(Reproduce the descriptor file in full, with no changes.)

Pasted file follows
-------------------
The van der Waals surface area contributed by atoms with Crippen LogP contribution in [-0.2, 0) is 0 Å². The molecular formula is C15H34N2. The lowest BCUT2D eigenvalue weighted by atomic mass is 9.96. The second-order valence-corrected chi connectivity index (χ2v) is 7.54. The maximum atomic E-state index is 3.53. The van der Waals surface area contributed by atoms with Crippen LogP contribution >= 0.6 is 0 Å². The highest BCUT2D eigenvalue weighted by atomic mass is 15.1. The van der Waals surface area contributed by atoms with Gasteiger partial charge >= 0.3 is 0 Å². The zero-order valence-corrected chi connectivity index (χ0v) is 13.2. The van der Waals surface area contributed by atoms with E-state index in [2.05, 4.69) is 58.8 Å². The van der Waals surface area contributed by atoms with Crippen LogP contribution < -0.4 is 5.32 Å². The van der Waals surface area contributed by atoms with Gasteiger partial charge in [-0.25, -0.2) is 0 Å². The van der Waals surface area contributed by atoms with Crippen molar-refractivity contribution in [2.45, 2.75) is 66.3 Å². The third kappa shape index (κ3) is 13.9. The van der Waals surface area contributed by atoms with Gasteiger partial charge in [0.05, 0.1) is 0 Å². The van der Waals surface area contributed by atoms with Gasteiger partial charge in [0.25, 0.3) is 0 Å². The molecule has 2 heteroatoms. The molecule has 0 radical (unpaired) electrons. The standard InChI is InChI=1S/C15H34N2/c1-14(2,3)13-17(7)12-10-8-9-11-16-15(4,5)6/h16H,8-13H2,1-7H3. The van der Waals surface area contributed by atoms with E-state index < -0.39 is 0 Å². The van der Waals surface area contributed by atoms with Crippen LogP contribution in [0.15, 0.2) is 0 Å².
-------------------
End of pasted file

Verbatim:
The van der Waals surface area contributed by atoms with Crippen LogP contribution in [-0.2, 0) is 0 Å². The molecular formula is C15H34N2. The lowest BCUT2D eigenvalue weighted by atomic mass is 9.96. The second-order valence-corrected chi connectivity index (χ2v) is 7.54. The maximum atomic E-state index is 3.53. The van der Waals surface area contributed by atoms with Crippen LogP contribution >= 0.6 is 0 Å². The highest BCUT2D eigenvalue weighted by atomic mass is 15.1. The van der Waals surface area contributed by atoms with Gasteiger partial charge >= 0.3 is 0 Å². The zero-order valence-corrected chi connectivity index (χ0v) is 13.2. The van der Waals surface area contributed by atoms with E-state index in [2.05, 4.69) is 58.8 Å². The van der Waals surface area contributed by atoms with Crippen LogP contribution < -0.4 is 5.32 Å². The van der Waals surface area contributed by atoms with Gasteiger partial charge in [-0.25, -0.2) is 0 Å². The van der Waals surface area contributed by atoms with Crippen molar-refractivity contribution in [2.45, 2.75) is 66.3 Å². The third kappa shape index (κ3) is 13.9. The van der Waals surface area contributed by atoms with Gasteiger partial charge in [0.05, 0.1) is 0 Å². The van der Waals surface area contributed by atoms with Gasteiger partial charge in [0.25, 0.3) is 0 Å². The molecule has 2 heteroatoms. The molecule has 0 radical (unpaired) electrons. The standard InChI is InChI=1S/C15H34N2/c1-14(2,3)13-17(7)12-10-8-9-11-16-15(4,5)6/h16H,8-13H2,1-7H3. The van der Waals surface area contributed by atoms with E-state index < -0.39 is 0 Å². The van der Waals surface area contributed by atoms with Crippen LogP contribution in [0.15, 0.2) is 0 Å².